The Lie

Florian Zeller, in a Translation by Christopher Hampton

Menier Chocolate Factory

From 14 September 2017 to 18 November 2017

Review by Philip Fisher

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The Lie has the character of a classic French farce without the doors, dropped trousers or other physical elements.

Florian Zeller's companion piece to The Truth is an 80-minute comedy that has higher potential, attempting to be a sophisticated meditation on truth, lies and the morality of when each is appropriate.

The drama takes place in the comfortable Paris living room of Alexander Hanson's Paul and his wife Alice, portrayed by Samantha Bond.

This is the location for an intimate dinner party with their old friends, Michel and Laurence, respectively played by Tony Gardner and Alexandra Gilbreath.

What should be a relaxing evening speeded along by embarrassingly expensive wine turns into anything but when Alice suddenly becomes inexplicably jumpy and tries to call off the party at less than half an hour's notice.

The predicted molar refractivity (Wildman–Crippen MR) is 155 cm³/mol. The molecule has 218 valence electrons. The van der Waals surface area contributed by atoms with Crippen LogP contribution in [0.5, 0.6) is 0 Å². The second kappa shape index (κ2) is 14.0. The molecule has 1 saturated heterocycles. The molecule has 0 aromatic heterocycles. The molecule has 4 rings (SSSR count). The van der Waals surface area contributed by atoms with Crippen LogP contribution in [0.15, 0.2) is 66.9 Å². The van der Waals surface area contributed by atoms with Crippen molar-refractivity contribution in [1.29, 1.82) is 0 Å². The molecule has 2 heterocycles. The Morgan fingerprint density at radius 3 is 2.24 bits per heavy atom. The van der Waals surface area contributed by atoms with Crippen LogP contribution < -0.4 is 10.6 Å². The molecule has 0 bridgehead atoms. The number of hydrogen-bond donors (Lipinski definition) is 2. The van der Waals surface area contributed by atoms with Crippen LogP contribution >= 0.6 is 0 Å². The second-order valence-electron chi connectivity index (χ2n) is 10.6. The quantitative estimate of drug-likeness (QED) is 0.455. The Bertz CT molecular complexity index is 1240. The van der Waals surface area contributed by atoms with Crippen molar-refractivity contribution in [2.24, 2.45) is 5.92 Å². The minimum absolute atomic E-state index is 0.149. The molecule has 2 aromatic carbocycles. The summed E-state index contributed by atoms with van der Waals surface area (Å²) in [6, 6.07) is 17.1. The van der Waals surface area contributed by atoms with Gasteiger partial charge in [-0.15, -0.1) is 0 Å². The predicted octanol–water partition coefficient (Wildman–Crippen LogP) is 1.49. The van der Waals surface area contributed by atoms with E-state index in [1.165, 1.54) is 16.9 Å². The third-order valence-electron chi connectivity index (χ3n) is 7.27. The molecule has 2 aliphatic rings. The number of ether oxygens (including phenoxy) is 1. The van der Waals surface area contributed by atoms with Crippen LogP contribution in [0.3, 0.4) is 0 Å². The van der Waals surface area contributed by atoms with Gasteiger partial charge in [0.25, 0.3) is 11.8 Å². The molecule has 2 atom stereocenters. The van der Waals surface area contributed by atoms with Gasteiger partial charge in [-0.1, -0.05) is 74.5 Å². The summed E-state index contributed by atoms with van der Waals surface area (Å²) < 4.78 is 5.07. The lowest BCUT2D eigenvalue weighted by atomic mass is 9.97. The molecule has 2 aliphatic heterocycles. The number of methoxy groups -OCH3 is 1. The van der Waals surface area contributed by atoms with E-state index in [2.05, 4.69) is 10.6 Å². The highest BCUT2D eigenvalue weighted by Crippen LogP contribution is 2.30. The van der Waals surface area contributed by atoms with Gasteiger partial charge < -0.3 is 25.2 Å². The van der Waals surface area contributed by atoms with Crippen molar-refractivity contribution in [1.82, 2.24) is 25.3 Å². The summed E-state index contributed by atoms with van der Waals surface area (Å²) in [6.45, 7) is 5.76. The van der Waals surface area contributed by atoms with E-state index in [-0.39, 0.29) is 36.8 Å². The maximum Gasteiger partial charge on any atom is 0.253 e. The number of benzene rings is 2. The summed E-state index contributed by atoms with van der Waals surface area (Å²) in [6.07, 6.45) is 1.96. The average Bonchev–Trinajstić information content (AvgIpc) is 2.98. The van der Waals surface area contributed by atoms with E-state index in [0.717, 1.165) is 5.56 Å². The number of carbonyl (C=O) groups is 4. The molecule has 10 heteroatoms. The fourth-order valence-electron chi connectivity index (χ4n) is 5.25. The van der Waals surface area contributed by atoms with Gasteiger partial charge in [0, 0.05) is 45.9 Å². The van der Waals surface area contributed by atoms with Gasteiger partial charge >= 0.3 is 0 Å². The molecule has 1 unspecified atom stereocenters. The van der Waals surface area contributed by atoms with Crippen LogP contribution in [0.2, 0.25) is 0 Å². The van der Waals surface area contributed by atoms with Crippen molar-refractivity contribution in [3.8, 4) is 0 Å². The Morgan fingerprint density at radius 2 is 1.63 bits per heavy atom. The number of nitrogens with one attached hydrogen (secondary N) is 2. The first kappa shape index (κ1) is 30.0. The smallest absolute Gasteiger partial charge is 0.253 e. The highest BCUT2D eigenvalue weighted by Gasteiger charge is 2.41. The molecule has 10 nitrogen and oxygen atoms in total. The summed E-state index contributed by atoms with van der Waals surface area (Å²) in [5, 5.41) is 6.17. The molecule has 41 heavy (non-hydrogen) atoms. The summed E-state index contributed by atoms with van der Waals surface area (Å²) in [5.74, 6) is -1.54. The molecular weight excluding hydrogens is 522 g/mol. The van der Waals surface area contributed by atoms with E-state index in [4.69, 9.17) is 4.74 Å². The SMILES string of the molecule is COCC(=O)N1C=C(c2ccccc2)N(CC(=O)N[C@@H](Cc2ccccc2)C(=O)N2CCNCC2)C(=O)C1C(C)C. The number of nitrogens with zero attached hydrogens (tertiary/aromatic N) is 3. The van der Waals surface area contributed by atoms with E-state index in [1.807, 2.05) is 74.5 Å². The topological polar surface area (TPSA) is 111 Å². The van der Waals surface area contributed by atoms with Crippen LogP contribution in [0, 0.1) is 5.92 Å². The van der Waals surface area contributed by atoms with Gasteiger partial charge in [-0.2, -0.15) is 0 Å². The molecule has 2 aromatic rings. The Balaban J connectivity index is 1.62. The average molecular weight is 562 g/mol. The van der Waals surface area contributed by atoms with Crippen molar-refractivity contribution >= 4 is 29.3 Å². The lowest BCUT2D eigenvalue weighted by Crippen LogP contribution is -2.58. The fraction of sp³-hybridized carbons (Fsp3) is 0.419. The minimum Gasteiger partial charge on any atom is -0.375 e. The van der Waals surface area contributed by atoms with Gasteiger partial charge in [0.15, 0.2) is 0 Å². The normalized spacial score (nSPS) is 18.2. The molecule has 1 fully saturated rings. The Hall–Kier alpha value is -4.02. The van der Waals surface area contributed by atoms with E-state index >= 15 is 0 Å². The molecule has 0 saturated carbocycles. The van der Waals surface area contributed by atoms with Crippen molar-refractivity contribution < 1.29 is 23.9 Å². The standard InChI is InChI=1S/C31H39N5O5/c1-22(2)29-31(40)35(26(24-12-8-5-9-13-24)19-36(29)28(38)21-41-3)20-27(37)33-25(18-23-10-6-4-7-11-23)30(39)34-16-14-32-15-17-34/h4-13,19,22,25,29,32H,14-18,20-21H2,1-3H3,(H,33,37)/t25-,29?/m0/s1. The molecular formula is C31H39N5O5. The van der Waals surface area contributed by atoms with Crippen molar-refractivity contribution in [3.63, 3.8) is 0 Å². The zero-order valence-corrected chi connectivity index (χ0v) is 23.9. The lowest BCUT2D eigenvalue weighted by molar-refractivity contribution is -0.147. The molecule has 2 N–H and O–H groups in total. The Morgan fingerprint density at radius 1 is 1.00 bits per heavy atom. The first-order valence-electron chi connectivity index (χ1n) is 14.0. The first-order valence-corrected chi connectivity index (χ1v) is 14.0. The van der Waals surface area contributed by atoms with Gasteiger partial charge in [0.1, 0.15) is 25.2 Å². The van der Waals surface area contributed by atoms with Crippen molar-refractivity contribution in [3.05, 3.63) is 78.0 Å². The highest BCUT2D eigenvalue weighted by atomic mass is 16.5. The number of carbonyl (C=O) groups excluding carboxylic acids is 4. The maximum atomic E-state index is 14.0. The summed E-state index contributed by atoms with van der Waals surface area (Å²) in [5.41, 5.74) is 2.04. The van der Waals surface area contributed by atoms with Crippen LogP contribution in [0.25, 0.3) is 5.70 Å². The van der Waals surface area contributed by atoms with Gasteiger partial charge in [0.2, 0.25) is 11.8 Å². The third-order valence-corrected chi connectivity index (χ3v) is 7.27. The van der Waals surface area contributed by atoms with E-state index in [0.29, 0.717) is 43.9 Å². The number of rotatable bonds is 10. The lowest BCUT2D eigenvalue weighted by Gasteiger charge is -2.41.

After a considerable amount of pressurised interrogation, Paul teases out a less than convincing tale about suspected infidelity on the part of Michel, who rather carelessly enjoyed an injudicious kiss on a busy pavement as Alice was passing in a taxi.

By the time that the guests make an early appearance, Paul has begun to act like a farcical, panicking husband, a state of mind into which Michel later also succumbs.

Zeller then explores every variation on the theme of infidelity with a cast much smaller than those typically used by Feydeau and his peers.

Having already taken a leading role in The Truth, Alexander Hanson rather manically carries much of the play's burden, having nobly stepped in at a late stage to fill a casting gap for director, Lindsay Posner when James Dreyfus was obliged to withdraw shortly before the original opening night.

The problem with this piece is that once you catch on to what is the initial untruth, everything else in the plot is entirely predictable. This means that while there are amusing moments and some thoughtful debating regarding unkind truths, white lies and the obligations of marriage in contemporary (French) society, The Lie is too close to a slight sitcom or farce denuded of many of the best jokes to be the kind of major theatrical work that one has come to expect from Florian Zeller.